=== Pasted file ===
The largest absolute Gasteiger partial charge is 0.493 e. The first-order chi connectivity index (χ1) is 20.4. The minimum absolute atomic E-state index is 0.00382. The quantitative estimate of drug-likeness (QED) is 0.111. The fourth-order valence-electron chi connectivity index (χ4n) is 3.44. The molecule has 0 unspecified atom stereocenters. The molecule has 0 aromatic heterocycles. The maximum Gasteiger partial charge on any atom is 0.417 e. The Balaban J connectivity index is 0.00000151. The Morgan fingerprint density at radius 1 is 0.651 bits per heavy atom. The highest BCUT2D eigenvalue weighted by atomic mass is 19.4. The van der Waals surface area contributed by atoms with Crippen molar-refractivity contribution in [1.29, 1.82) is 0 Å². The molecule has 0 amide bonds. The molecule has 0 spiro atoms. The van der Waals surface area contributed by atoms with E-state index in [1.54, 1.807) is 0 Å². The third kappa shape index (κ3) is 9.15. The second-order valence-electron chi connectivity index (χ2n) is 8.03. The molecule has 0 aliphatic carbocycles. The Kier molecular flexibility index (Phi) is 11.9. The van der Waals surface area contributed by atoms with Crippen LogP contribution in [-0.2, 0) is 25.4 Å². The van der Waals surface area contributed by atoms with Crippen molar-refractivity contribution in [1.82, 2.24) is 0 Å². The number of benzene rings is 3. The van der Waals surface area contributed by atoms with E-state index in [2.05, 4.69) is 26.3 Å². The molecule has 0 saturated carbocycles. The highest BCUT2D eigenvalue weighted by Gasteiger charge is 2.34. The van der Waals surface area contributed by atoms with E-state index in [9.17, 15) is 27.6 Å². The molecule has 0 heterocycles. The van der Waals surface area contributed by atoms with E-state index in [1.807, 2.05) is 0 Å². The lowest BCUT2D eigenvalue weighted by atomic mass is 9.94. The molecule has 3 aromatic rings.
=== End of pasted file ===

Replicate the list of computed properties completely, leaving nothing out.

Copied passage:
The largest absolute Gasteiger partial charge is 0.493 e. The first-order chi connectivity index (χ1) is 20.4. The minimum absolute atomic E-state index is 0.00382. The quantitative estimate of drug-likeness (QED) is 0.111. The fourth-order valence-electron chi connectivity index (χ4n) is 3.44. The molecule has 0 unspecified atom stereocenters. The molecule has 0 aromatic heterocycles. The maximum Gasteiger partial charge on any atom is 0.417 e. The Balaban J connectivity index is 0.00000151. The Morgan fingerprint density at radius 1 is 0.651 bits per heavy atom. The highest BCUT2D eigenvalue weighted by atomic mass is 19.4. The van der Waals surface area contributed by atoms with Crippen molar-refractivity contribution in [1.29, 1.82) is 0 Å². The molecule has 0 amide bonds. The molecule has 0 spiro atoms. The van der Waals surface area contributed by atoms with E-state index in [1.54, 1.807) is 0 Å². The third kappa shape index (κ3) is 9.15. The second-order valence-electron chi connectivity index (χ2n) is 8.03. The molecule has 0 aliphatic carbocycles. The Kier molecular flexibility index (Phi) is 11.9. The van der Waals surface area contributed by atoms with Crippen LogP contribution in [-0.2, 0) is 25.4 Å². The van der Waals surface area contributed by atoms with Crippen molar-refractivity contribution in [1.82, 2.24) is 0 Å². The number of benzene rings is 3. The van der Waals surface area contributed by atoms with E-state index in [2.05, 4.69) is 26.3 Å². The molecule has 0 saturated carbocycles. The highest BCUT2D eigenvalue weighted by Gasteiger charge is 2.34. The van der Waals surface area contributed by atoms with E-state index in [9.17, 15) is 27.6 Å². The molecule has 0 heterocycles. The van der Waals surface area contributed by atoms with E-state index in [1.807, 2.05) is 0 Å². The lowest BCUT2D eigenvalue weighted by atomic mass is 9.94. The molecule has 3 aromatic rings.